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Glacier Peak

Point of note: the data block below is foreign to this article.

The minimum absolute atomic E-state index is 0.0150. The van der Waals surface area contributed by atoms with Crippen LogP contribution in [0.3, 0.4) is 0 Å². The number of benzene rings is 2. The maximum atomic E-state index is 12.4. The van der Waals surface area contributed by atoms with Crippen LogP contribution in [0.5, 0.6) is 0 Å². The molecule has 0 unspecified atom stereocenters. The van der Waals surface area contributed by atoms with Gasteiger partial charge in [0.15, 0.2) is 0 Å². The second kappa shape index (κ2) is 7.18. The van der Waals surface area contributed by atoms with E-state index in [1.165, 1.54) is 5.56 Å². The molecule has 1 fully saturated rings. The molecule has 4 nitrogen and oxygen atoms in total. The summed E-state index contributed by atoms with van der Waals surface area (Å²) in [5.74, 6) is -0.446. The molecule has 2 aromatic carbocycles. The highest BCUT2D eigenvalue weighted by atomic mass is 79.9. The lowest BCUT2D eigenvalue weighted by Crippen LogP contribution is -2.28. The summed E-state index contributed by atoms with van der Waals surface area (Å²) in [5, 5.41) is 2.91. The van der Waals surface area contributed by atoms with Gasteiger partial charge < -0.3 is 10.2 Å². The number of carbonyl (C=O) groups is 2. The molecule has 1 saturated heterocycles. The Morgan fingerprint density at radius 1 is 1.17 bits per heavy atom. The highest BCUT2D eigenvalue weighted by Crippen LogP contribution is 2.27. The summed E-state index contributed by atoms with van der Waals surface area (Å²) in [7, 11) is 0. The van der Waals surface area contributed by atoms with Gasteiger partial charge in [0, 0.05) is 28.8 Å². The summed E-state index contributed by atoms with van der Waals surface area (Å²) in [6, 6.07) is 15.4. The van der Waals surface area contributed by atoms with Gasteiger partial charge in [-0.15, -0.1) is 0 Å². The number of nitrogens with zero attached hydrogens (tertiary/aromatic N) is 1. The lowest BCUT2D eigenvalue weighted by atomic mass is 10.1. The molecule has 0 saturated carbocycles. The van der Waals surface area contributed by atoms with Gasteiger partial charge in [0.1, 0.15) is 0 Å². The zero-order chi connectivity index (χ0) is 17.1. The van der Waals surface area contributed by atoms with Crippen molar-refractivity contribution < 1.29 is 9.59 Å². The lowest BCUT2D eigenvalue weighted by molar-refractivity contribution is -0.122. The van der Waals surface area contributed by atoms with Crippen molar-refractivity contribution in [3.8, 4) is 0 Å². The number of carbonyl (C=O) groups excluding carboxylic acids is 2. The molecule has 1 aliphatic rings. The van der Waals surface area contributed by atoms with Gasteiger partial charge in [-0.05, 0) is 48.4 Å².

"Glacier Peak, the most isolated of the Cascade volcanoes, rises to 3213 m above the rugged forested terrain of the Glacier Peak Wilderness Area in the North Cascades. Glacier Peak is a dacitic-andesitic stratovolcano with summit and flank lava domes; it resembles Mount St. Helens in its explosive vigor. More than a dozen glaciers descend its flanks, prompting its name. Although its summit towers 3000 m above surrounding valleys, the volcano was constructed above a high ridge and is itself less than 1000 m high. Repeated major explosive eruptions associated with lava dome growth during the late Pleistocene and Holocene deposited tephra over wide distances to the east. Voluminous pyroclastic flows and mudflows extended into the Puget Sound lowlands to the west and diverted several river courses into adjacent valleys. The latest eruption of Glacier Peak only a few hundred years ago was noted by indigenous Pacific Northwest Indians, and hot springs occur on its flanks."  -Smithsonian Volcano Archive
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